Two men charged in MDI break-ins

Posted Feb. 10, 2010, at 7:51 p.m.
Last modified Jan. 30, 2011, at 11:47 a.m.

MOUNT DESERT, Maine — Two men from Swans Island are facing felony criminal charges for allegedly forcing their way into and vandalizing more than a dozen homes on Long Pond, according to local police.

James Lemoine, 18, and Roman Cook, 18, had been ice fishing on Long Pond the weekend of Martin Luther King Jr. Day when they decided to check out some of the nearby shorefront seasonal homes on Northern Neck, according to Mount Desert Police Officer Ken Mitchell. Sometime during that holiday weekend, they allegedly ended up breaking into 15 homes on the peninsula and caused an estimated $50,000 in damage to one of them, Mitchell said Wednesday.

“There were a couple of places that had substantial damage,” Mitchell said. “We’re talking between $50,000 and $100,000 [damage to all of the homes]. I don’t know what the total will be.”

At the one house with the $50,000 damage estimate, furniture, walls, windows and light fixtures were among the items that were broken or vandalized, the officer said. Other damaged items included a toilet at one house and two refrigerators, one of which has an ax mark on the door, he said.

Cook and Lemoine each have been arrested on charges of burglary and criminal mischief, according to Mitchell. Each has since bailed out of Hancock County Jail in Ellsworth, he said.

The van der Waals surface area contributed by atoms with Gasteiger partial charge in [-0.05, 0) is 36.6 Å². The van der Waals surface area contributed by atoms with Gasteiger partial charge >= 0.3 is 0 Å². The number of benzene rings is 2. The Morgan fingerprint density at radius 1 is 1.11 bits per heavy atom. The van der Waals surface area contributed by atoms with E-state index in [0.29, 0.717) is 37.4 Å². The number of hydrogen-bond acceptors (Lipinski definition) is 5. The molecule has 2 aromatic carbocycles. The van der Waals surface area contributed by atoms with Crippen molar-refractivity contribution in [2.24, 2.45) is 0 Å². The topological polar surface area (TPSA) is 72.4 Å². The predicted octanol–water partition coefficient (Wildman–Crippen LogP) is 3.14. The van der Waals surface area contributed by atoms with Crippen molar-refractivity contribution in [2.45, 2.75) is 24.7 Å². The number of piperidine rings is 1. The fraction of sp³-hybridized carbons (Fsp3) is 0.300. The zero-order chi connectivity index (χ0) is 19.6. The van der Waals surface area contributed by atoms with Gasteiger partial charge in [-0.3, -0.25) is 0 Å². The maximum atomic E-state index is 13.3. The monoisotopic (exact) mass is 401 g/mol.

Mitchell said a 17-year-old also likely will face charges in the vandalism spree. He said the juvenile’s name is being forwarded to the Hancock County District Attorney’s office for possible prosecution, but that the boy has not yet been summoned or arrested.

Mitchell said two other juveniles are believed to have known about and to have been in the vicinity of the homes during the incident, but likely will not face charges.

Some of the houses had relatively little damage but the vandals are believed to have discharged fire extinguishers at “most all” of them, according to the officer. Preliminary estimates for cleaning up the fire extinguisher chemicals range upward from $2,000 for each house, he said.

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